A practical way to think about money today
Author and CNN veteran money correspondent Christine Romans believes we should live by three qualifiers: living within our means, living with less debt, and being less vulnerable. While some may say this is old-fashioned, today it's hard to argue with Romans' view.
Smart is the New Rich explores how adopting a new approach to money can lead to a healthier financial lifestyle. Each chapter opens with a question about money to begin the conversation about earning, saving, spending, growing, and protecting your money. Using checklists and quizzes, Romans guides you through the "New Normal," helping you to think differently about your money and relearning good habits for prosperity.
Reexamines the money rules abandoned during the consumer bubble and poses the essential questions we should ask ourselves before spend our money
Provides an interactive, step-by-step guide to all things money, from credit, debt, and savings to investing, taxes, and mortgages
A companion Web site allows you to chat with other readers about jobs, mortgage rates, investing, and saving
For thirty years, the financial rules for life revolved around abundant credit. That bubble has burst. Smart is the New Rich addresses why these rules no longer apply, and reveals what it will take to make the right money choices moving forward.
Five Retro Spending Rules
After a generation where “me, more, now” was how we thought about our money, it’s time to walk through these five retro rules when you are about to part with your money.
1. If you don’t need it, don’t buy it. If you can’t afford it, put it down.
It’s as simple as that. Ask the three key questions before parting with your cash. “Do I need this?” “Will it make my family better, smarter, more prepared?” “Can I even afford it?” Only you know the answers to those questions. And just asking them gives you pause to evaluate whether the dollar buys you an experience and an investment in your family and your future.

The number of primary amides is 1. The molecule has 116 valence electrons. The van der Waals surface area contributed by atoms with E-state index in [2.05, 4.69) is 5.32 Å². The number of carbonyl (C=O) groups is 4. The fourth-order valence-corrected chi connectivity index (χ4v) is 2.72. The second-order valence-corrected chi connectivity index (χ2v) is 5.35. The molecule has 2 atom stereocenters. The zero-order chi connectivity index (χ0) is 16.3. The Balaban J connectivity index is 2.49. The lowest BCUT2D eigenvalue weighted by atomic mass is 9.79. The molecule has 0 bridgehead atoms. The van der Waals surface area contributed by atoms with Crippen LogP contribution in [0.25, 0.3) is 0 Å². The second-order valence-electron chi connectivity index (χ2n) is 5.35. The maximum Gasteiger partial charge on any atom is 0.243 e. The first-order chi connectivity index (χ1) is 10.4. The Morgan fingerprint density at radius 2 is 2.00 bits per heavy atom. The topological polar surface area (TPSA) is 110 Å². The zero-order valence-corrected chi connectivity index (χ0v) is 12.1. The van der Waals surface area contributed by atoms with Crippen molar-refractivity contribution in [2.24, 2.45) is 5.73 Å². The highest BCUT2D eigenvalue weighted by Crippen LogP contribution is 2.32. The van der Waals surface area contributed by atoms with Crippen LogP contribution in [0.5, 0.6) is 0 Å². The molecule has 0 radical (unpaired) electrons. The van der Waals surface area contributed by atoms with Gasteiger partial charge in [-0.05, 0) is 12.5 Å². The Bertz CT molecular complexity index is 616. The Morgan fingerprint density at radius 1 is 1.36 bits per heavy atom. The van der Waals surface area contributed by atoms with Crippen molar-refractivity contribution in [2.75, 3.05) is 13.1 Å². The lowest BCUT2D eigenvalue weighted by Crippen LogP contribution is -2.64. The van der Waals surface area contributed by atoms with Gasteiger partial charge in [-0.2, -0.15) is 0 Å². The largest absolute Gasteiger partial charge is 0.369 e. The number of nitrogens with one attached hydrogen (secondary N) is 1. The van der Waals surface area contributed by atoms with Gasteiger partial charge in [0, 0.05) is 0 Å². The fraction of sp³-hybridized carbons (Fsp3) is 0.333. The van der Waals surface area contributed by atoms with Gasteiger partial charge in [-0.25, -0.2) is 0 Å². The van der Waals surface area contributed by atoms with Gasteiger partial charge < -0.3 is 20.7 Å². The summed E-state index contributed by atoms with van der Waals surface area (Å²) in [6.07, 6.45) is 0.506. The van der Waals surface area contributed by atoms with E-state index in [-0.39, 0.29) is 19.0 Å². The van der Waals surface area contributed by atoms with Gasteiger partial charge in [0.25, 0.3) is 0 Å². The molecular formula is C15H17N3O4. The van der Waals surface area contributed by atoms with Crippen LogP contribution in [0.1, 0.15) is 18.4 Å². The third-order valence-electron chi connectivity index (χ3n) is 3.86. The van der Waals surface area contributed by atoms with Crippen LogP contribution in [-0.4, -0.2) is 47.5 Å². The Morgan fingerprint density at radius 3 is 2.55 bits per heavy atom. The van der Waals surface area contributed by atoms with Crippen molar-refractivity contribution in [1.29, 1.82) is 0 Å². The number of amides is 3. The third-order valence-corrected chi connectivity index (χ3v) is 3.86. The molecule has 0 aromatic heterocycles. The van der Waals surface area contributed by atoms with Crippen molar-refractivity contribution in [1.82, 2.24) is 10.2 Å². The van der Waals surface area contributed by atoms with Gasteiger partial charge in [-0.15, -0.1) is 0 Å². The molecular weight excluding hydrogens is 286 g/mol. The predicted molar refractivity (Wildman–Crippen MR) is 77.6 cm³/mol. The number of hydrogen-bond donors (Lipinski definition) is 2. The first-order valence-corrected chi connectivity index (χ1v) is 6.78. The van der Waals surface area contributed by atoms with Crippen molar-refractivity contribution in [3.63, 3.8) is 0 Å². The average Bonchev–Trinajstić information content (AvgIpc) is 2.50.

2. Think of money like nutrition.
Is a purchase, whatever it is, something that is good for your body, or nothing more than a sugar rush. Prolific and random spending is the money equivalent of eating junk food. It might feel good at the time, but it hurts you in the long run and the limits your options later in life.
3. Negotiate everything.
It seems gauche to call it haggling, so let’s call it negotiating. Your cell phone company, cable provider, car rental company, and even your doctor need your business. Politely ask if there are discounts. For travel and leisure, inquire about a complimentary upgrade if they won’t drop the price. (Vacations have never been more attainable--if you can afford them--this is a good time for breaks and discounts.) If you are polite and informed, you will be surprised.
4. Always save first.
Do you know how much you are saving? Look at your pay stub. Calculate how much money you bring home after taxes. Make sure you are saving at least 6 percent and hopefully 10 percent of that for your future. Save first.
5. Don’t deny yourself.
As confidence in the economy returns, the people who have the cushion to spend money will be critical to restore the economy. Every dollar spent at the pizza parlor, on video games, at the zoo sustains jobs. The key is to know what you can live without. The message for anyone struggling with money: The only thing you can control right this second is how the money leaves your hands.